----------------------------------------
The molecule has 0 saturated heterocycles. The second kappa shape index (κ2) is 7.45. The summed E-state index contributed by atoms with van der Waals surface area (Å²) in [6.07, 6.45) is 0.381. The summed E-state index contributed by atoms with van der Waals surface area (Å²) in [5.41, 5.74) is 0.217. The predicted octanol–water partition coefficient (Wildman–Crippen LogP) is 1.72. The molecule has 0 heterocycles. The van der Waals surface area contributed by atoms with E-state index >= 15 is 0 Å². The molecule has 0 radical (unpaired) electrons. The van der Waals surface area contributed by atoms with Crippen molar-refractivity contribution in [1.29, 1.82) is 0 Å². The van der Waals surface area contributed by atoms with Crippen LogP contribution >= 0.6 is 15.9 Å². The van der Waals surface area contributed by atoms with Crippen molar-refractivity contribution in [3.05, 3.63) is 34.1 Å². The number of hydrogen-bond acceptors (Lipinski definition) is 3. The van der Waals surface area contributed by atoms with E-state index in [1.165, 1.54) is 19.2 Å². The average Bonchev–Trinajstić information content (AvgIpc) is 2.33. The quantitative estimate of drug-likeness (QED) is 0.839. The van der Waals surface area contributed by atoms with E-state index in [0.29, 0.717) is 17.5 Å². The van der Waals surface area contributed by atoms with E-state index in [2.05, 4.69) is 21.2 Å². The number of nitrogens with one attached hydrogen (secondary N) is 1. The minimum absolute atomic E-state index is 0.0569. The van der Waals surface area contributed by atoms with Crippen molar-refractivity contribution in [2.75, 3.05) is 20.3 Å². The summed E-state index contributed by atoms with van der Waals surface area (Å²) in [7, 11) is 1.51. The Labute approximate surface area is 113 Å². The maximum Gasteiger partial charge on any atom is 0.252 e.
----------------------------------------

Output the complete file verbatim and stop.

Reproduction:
The molecule has 0 saturated heterocycles. The second kappa shape index (κ2) is 7.45. The summed E-state index contributed by atoms with van der Waals surface area (Å²) in [6.07, 6.45) is 0.381. The summed E-state index contributed by atoms with van der Waals surface area (Å²) in [5.41, 5.74) is 0.217. The predicted octanol–water partition coefficient (Wildman–Crippen LogP) is 1.72. The molecule has 0 heterocycles. The van der Waals surface area contributed by atoms with E-state index >= 15 is 0 Å². The molecule has 0 radical (unpaired) electrons. The van der Waals surface area contributed by atoms with Crippen molar-refractivity contribution in [1.29, 1.82) is 0 Å². The van der Waals surface area contributed by atoms with Crippen LogP contribution >= 0.6 is 15.9 Å². The van der Waals surface area contributed by atoms with Crippen molar-refractivity contribution in [3.05, 3.63) is 34.1 Å². The number of hydrogen-bond acceptors (Lipinski definition) is 3. The van der Waals surface area contributed by atoms with E-state index in [1.165, 1.54) is 19.2 Å². The average Bonchev–Trinajstić information content (AvgIpc) is 2.33. The quantitative estimate of drug-likeness (QED) is 0.839. The van der Waals surface area contributed by atoms with E-state index in [0.29, 0.717) is 17.5 Å². The van der Waals surface area contributed by atoms with E-state index in [2.05, 4.69) is 21.2 Å². The number of nitrogens with one attached hydrogen (secondary N) is 1. The minimum absolute atomic E-state index is 0.0569. The van der Waals surface area contributed by atoms with Crippen molar-refractivity contribution in [2.75, 3.05) is 20.3 Å². The summed E-state index contributed by atoms with van der Waals surface area (Å²) in [7, 11) is 1.51. The Labute approximate surface area is 113 Å². The maximum Gasteiger partial charge on any atom is 0.252 e.